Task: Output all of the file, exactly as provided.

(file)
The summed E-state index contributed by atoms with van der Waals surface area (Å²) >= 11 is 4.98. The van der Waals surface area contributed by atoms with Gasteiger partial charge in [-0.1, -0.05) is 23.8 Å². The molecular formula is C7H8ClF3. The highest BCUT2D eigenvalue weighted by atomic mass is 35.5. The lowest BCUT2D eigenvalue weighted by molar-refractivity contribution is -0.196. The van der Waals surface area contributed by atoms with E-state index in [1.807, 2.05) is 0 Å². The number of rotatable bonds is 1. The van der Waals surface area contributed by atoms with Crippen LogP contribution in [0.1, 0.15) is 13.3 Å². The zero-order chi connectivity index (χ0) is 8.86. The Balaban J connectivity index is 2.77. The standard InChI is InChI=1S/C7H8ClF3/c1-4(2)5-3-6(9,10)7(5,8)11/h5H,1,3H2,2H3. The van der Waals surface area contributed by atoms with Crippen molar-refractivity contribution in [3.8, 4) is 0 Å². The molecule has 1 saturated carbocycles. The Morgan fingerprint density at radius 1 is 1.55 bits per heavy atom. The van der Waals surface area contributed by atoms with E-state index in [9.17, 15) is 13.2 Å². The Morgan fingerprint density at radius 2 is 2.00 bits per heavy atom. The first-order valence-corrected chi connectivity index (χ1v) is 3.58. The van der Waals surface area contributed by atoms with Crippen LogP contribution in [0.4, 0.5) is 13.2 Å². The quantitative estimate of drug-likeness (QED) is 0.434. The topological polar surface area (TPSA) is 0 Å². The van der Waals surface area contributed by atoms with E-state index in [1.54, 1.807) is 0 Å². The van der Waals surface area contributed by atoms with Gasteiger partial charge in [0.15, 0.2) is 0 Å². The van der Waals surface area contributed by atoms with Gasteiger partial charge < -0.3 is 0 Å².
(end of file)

The summed E-state index contributed by atoms with van der Waals surface area (Å²) >= 11 is 4.98. The van der Waals surface area contributed by atoms with Gasteiger partial charge in [-0.1, -0.05) is 23.8 Å². The molecular formula is C7H8ClF3. The highest BCUT2D eigenvalue weighted by atomic mass is 35.5. The lowest BCUT2D eigenvalue weighted by molar-refractivity contribution is -0.196. The van der Waals surface area contributed by atoms with E-state index in [1.807, 2.05) is 0 Å². The number of rotatable bonds is 1. The van der Waals surface area contributed by atoms with Crippen LogP contribution in [0.1, 0.15) is 13.3 Å². The zero-order chi connectivity index (χ0) is 8.86. The Balaban J connectivity index is 2.77. The standard InChI is InChI=1S/C7H8ClF3/c1-4(2)5-3-6(9,10)7(5,8)11/h5H,1,3H2,2H3. The van der Waals surface area contributed by atoms with Crippen molar-refractivity contribution in [3.8, 4) is 0 Å². The molecule has 1 saturated carbocycles. The Morgan fingerprint density at radius 1 is 1.55 bits per heavy atom. The van der Waals surface area contributed by atoms with E-state index in [9.17, 15) is 13.2 Å². The Morgan fingerprint density at radius 2 is 2.00 bits per heavy atom. The first-order valence-corrected chi connectivity index (χ1v) is 3.58. The van der Waals surface area contributed by atoms with Crippen LogP contribution in [0.4, 0.5) is 13.2 Å². The quantitative estimate of drug-likeness (QED) is 0.434. The topological polar surface area (TPSA) is 0 Å². The van der Waals surface area contributed by atoms with E-state index in [1.54, 1.807) is 0 Å². The van der Waals surface area contributed by atoms with Gasteiger partial charge in [0.15, 0.2) is 0 Å². The van der Waals surface area contributed by atoms with Gasteiger partial charge < -0.3 is 0 Å².